Emergencies preparedness, response

Middle East respiratory syndrome coronavirus (MERS-CoV) – Republic of Korea

Disease outbreak news
19 June 2015

Situation in the Republic of Korea

Between 17 and 19 June 2015, the National IHR Focal Point of the Republic of Korea notified WHO of 12 additional confirmed cases of Middle East Respiratory Syndrome Coronavirus (MERS-CoV) alongside 5 additional deaths.

Additional information on the outbreak in the Republic of Korea

To date, a total of 166 MERS-CoV cases, including 24 deaths, have been reported. One of the 166 cases is the case that was confirmed in China and also notified by the National IHR Focal Point of China.

The median age of the patients is 68.5 years old (ranging from 16 to 87 years old). The majority of cases are men (60%). Twenty-one cases (7.9%) are health care professionals. To date, all cases (excluding the index case) have been linked to a single chain of transmission and are associated with health care facilities.

Detailed information concerning MERS-CoV cases in the Republic of Korea can be found in a separate document (see related links).

Public health response

The government of the Republic of Korea continues to implement intense case and contact management activities. As of 19 June, 5,930 contacts are being monitored while a total of 5,535 contacts have been released. The number of new cases occurring each day appears to be declining. This suggests that the containment measures in place are contributing to reduce the rate of new infections.

On 16 June, the Director-General of the World Health Organization convened the ninth Meeting of the Emergency Committee on MERS-CoV under the International Health Regulations. The WHO Secretariat provided the Committee with updates on the epidemiology of MERS-CoV in the Republic of Korea and China. The Committee expressed the need for all countries to be better prepared for the unanticipated possibility of an outbreak but concluded that MERS-CoV does not currently meet the conditions to be classified as a Public Health Emergency of International Concern.

Global situation

Globally, since September 2012, WHO has been notified of 1,333 laboratory-confirmed cases of infection with MERS-CoV, including at least 471 related deaths.

WHO advice

Based on the current situation and available information, WHO encourages all Member States to continue their surveillance for acute respiratory infections and to carefully review any unusual patterns.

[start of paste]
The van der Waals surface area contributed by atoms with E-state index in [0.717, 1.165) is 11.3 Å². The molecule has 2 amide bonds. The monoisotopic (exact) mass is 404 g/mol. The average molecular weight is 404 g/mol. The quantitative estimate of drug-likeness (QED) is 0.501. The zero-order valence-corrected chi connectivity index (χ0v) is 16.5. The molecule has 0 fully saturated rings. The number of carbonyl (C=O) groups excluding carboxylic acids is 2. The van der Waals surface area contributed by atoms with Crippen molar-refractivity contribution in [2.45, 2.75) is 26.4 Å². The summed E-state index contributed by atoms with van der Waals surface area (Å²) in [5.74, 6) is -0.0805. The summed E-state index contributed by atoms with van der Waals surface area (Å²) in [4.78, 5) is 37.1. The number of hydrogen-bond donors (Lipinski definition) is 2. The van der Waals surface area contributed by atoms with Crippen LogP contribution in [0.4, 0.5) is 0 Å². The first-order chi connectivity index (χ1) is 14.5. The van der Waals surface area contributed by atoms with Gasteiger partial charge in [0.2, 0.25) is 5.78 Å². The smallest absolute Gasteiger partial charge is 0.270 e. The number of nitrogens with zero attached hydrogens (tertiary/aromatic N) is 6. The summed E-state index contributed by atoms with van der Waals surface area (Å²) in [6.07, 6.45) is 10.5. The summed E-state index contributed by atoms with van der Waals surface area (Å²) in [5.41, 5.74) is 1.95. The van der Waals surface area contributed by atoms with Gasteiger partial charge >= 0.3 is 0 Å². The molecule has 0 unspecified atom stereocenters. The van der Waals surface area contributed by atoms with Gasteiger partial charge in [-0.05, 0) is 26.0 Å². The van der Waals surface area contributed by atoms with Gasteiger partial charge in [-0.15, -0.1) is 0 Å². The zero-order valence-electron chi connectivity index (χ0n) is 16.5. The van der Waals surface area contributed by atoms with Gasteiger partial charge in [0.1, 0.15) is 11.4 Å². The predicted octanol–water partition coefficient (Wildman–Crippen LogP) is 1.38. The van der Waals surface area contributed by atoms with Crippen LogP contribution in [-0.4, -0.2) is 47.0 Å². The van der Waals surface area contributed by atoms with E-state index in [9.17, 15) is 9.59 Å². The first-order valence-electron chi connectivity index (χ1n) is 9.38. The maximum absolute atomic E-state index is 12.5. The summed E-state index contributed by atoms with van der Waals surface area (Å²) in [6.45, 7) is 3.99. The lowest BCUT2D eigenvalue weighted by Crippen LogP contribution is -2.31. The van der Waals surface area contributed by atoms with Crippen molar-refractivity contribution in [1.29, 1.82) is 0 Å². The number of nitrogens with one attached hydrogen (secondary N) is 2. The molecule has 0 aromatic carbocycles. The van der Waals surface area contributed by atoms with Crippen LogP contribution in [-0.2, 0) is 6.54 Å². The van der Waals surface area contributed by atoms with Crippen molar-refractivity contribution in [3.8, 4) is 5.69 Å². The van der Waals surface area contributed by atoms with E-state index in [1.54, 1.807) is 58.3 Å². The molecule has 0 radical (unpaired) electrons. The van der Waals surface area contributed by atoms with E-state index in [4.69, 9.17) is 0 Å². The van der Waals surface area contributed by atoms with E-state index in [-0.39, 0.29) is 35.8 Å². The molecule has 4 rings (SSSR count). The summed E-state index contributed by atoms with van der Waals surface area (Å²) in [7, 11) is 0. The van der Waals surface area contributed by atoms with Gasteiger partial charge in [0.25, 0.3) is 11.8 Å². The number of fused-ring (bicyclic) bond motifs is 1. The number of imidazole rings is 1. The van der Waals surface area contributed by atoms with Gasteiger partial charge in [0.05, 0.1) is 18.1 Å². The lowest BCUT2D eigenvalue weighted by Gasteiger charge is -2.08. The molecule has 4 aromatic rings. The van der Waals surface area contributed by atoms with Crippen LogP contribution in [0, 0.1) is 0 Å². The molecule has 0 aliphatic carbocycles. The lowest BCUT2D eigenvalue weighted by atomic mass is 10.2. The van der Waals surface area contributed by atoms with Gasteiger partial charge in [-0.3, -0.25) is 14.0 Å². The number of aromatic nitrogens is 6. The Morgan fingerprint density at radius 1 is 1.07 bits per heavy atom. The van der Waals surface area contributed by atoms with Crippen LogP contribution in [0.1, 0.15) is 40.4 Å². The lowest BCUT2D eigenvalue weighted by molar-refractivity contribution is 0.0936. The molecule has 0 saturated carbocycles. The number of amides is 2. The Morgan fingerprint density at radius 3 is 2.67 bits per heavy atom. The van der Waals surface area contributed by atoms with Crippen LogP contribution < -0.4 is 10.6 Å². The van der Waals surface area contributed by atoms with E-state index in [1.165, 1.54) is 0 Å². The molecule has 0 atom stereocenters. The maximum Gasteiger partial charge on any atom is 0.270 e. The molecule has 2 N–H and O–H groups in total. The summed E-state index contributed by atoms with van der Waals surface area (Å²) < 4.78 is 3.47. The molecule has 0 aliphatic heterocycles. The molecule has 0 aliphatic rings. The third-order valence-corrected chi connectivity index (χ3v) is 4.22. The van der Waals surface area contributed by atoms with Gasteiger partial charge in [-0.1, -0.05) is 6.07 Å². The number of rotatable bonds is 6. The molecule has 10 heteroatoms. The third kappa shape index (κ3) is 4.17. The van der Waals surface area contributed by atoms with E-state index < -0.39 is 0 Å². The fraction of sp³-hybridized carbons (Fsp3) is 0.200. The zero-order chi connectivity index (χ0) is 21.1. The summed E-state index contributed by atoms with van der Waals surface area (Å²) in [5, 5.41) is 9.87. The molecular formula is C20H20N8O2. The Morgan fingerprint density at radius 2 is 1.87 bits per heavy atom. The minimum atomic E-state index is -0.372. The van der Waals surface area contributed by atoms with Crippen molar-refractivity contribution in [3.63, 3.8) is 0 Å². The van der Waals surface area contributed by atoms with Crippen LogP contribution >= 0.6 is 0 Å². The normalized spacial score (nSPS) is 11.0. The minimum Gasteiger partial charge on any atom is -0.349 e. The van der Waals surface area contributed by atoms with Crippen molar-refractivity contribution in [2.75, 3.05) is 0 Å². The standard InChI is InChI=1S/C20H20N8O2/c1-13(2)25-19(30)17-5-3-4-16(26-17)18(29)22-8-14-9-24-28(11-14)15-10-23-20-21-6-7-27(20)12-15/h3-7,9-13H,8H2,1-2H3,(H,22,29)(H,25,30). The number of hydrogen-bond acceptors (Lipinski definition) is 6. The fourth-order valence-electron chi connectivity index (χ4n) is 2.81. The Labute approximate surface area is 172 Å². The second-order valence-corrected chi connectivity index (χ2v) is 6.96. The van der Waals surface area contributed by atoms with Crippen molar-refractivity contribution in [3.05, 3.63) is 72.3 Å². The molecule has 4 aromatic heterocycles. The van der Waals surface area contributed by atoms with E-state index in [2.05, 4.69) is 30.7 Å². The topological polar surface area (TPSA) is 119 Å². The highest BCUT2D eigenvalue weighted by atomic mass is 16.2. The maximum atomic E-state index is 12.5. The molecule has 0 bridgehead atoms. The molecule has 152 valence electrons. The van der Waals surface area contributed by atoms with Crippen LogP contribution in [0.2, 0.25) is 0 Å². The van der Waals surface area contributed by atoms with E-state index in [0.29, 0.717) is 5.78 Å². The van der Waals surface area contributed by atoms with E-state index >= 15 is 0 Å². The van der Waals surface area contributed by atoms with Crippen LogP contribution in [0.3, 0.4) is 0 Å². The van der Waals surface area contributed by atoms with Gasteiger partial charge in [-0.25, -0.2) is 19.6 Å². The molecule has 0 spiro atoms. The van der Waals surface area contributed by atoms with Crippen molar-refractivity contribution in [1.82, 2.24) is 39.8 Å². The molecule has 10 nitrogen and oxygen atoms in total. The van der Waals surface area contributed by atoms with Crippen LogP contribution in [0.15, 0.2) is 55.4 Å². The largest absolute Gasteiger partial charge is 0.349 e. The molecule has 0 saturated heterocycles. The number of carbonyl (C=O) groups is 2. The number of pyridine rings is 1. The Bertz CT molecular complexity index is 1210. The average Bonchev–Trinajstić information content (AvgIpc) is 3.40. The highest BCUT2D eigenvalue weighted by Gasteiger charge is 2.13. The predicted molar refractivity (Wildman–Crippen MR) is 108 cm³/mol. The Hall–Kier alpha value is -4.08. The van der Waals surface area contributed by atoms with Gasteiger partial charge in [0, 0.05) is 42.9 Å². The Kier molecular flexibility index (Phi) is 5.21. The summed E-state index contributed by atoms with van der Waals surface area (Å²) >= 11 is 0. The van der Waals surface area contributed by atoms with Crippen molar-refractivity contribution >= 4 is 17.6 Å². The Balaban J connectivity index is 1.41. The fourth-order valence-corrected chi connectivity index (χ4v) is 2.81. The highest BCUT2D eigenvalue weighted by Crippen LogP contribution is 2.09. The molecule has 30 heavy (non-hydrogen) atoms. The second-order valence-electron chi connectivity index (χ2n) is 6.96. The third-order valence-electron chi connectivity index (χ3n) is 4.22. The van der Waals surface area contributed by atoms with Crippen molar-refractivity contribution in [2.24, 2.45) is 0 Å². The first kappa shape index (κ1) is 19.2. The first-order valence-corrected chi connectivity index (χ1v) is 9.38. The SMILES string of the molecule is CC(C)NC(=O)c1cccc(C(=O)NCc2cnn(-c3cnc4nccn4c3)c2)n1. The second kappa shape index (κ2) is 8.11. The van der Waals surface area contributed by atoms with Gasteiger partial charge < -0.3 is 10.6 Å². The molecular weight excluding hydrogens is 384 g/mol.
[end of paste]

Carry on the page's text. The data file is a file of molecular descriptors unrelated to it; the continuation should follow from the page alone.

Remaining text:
Infection prevention and control measures are critical to prevent the possible spread of MERS-CoV in health care facilities. It is not always possible to identify patients with MERS-CoV early because, like other respiratory infections, the early symptoms of MERS-CoV are non-specific. Therefore, health-care workers should always apply standard precautions consistently with all patients, regardless of their diagnosis. Droplet precautions should be added to the standard precautions when providing care to patients with symptoms of acute respiratory infection; contact precautions and eye protection should be added when caring for probable or confirmed cases of MERS-CoV infection; airborne precautions should be applied when performing aerosol generating procedures.

Until more is understood about MERS-CoV, people with diabetes, renal failure, chronic lung disease, and immunocompromised persons are considered to be at high risk of severe disease from MERS‐CoV infection. General hygiene measures, such as regular hand washing, should be adhered to.

WHO remains vigilant and is monitoring the situation. Given the lack of evidence of sustained human-to-human transmission in the community, WHO does not recommend travel or trade restrictions with regard to this event. Raising awareness about MERS-CoV among travellers to and from affected countries is good public health practice.

Disease Outbreak News concerning MERS-CoV in the Republic of Korea will be published on a bi-weekly basis (on Tuesdays and Fridays). Due to the magnitude of the current outbreak, DONs will focus on describing the evolution of the outbreak and epidemiological trends, instead of focusing on individual case details.